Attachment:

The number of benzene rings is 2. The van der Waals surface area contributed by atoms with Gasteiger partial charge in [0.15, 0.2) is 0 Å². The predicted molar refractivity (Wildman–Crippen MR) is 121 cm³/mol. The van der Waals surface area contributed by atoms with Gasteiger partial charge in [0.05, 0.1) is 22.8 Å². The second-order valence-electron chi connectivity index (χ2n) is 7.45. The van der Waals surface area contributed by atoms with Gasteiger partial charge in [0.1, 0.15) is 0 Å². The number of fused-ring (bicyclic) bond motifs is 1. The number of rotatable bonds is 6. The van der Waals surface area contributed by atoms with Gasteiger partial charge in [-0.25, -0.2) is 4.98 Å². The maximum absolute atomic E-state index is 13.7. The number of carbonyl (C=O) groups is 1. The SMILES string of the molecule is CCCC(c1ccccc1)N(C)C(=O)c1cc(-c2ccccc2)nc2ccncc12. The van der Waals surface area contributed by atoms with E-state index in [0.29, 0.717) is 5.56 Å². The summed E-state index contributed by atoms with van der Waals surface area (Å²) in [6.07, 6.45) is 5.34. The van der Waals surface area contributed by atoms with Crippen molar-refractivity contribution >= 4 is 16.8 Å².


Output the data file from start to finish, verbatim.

The number of benzene rings is 2. The van der Waals surface area contributed by atoms with Gasteiger partial charge in [0.15, 0.2) is 0 Å². The predicted molar refractivity (Wildman–Crippen MR) is 121 cm³/mol. The van der Waals surface area contributed by atoms with Gasteiger partial charge in [0.05, 0.1) is 22.8 Å². The second-order valence-electron chi connectivity index (χ2n) is 7.45. The van der Waals surface area contributed by atoms with Gasteiger partial charge in [0.1, 0.15) is 0 Å². The number of fused-ring (bicyclic) bond motifs is 1. The number of rotatable bonds is 6. The van der Waals surface area contributed by atoms with Gasteiger partial charge in [-0.25, -0.2) is 4.98 Å². The maximum absolute atomic E-state index is 13.7. The number of carbonyl (C=O) groups is 1. The SMILES string of the molecule is CCCC(c1ccccc1)N(C)C(=O)c1cc(-c2ccccc2)nc2ccncc12. The van der Waals surface area contributed by atoms with E-state index in [0.29, 0.717) is 5.56 Å². The summed E-state index contributed by atoms with van der Waals surface area (Å²) in [6.07, 6.45) is 5.34. The van der Waals surface area contributed by atoms with Crippen molar-refractivity contribution >= 4 is 16.8 Å².